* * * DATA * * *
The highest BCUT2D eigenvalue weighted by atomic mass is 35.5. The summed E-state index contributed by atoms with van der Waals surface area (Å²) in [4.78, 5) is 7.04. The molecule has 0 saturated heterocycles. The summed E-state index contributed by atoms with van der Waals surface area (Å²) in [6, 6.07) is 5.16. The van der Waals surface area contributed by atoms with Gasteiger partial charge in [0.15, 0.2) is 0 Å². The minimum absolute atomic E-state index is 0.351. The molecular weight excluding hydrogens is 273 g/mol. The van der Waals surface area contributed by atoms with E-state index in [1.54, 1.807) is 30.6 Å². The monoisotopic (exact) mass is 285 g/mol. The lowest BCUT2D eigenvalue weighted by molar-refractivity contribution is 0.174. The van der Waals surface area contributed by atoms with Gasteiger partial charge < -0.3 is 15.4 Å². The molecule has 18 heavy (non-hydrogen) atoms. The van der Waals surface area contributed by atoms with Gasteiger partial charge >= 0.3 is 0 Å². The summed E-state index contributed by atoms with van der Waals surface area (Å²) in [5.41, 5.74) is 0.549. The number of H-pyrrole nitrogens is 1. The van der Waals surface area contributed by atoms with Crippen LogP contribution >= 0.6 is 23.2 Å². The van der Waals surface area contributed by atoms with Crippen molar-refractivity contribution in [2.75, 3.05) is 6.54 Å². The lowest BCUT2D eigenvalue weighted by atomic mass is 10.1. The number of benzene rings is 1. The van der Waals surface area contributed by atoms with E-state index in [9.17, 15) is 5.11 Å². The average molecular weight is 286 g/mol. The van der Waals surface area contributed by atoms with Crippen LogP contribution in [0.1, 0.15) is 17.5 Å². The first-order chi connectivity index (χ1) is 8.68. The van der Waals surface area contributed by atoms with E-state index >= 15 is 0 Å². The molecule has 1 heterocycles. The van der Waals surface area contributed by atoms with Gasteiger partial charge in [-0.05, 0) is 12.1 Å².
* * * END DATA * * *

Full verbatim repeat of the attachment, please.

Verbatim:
The highest BCUT2D eigenvalue weighted by atomic mass is 35.5. The summed E-state index contributed by atoms with van der Waals surface area (Å²) in [4.78, 5) is 7.04. The molecule has 0 saturated heterocycles. The summed E-state index contributed by atoms with van der Waals surface area (Å²) in [6, 6.07) is 5.16. The van der Waals surface area contributed by atoms with Gasteiger partial charge in [0.15, 0.2) is 0 Å². The minimum absolute atomic E-state index is 0.351. The molecular weight excluding hydrogens is 273 g/mol. The van der Waals surface area contributed by atoms with E-state index in [1.54, 1.807) is 30.6 Å². The monoisotopic (exact) mass is 285 g/mol. The lowest BCUT2D eigenvalue weighted by molar-refractivity contribution is 0.174. The van der Waals surface area contributed by atoms with Gasteiger partial charge < -0.3 is 15.4 Å². The molecule has 18 heavy (non-hydrogen) atoms. The van der Waals surface area contributed by atoms with Gasteiger partial charge >= 0.3 is 0 Å². The summed E-state index contributed by atoms with van der Waals surface area (Å²) in [5.41, 5.74) is 0.549. The number of H-pyrrole nitrogens is 1. The van der Waals surface area contributed by atoms with Crippen LogP contribution >= 0.6 is 23.2 Å². The van der Waals surface area contributed by atoms with Crippen molar-refractivity contribution in [2.75, 3.05) is 6.54 Å². The lowest BCUT2D eigenvalue weighted by atomic mass is 10.1. The number of benzene rings is 1. The van der Waals surface area contributed by atoms with E-state index in [9.17, 15) is 5.11 Å². The average molecular weight is 286 g/mol. The van der Waals surface area contributed by atoms with Crippen LogP contribution in [0.1, 0.15) is 17.5 Å². The first-order chi connectivity index (χ1) is 8.68. The van der Waals surface area contributed by atoms with E-state index >= 15 is 0 Å². The molecule has 1 heterocycles. The van der Waals surface area contributed by atoms with Gasteiger partial charge in [-0.05, 0) is 12.1 Å².